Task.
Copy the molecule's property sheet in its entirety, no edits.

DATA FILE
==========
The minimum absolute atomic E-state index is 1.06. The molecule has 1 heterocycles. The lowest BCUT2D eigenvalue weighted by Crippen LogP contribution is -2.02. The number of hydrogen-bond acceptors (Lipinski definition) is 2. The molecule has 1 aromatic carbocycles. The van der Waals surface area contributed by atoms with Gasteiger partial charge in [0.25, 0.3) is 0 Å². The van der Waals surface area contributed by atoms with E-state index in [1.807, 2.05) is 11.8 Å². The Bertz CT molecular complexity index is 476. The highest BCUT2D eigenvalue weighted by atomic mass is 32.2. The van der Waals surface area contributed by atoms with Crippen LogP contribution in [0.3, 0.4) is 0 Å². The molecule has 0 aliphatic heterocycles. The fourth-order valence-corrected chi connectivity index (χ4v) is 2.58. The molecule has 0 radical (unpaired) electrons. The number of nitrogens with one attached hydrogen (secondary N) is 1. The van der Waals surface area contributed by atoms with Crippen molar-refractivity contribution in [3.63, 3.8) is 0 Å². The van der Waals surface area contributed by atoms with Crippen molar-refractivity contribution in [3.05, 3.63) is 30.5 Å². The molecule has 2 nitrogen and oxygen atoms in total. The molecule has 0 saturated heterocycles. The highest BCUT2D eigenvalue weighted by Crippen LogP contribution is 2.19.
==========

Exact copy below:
The minimum absolute atomic E-state index is 1.06. The molecule has 1 heterocycles. The lowest BCUT2D eigenvalue weighted by Crippen LogP contribution is -2.02. The number of hydrogen-bond acceptors (Lipinski definition) is 2. The molecule has 1 aromatic carbocycles. The van der Waals surface area contributed by atoms with Gasteiger partial charge in [0.25, 0.3) is 0 Å². The van der Waals surface area contributed by atoms with E-state index in [1.807, 2.05) is 11.8 Å². The Bertz CT molecular complexity index is 476. The highest BCUT2D eigenvalue weighted by atomic mass is 32.2. The van der Waals surface area contributed by atoms with Crippen LogP contribution in [0.3, 0.4) is 0 Å². The molecule has 0 aliphatic heterocycles. The fourth-order valence-corrected chi connectivity index (χ4v) is 2.58. The molecule has 0 radical (unpaired) electrons. The number of nitrogens with one attached hydrogen (secondary N) is 1. The van der Waals surface area contributed by atoms with Crippen molar-refractivity contribution in [3.63, 3.8) is 0 Å². The van der Waals surface area contributed by atoms with Crippen molar-refractivity contribution in [3.05, 3.63) is 30.5 Å². The molecule has 2 nitrogen and oxygen atoms in total. The molecule has 0 saturated heterocycles. The highest BCUT2D eigenvalue weighted by Crippen LogP contribution is 2.19.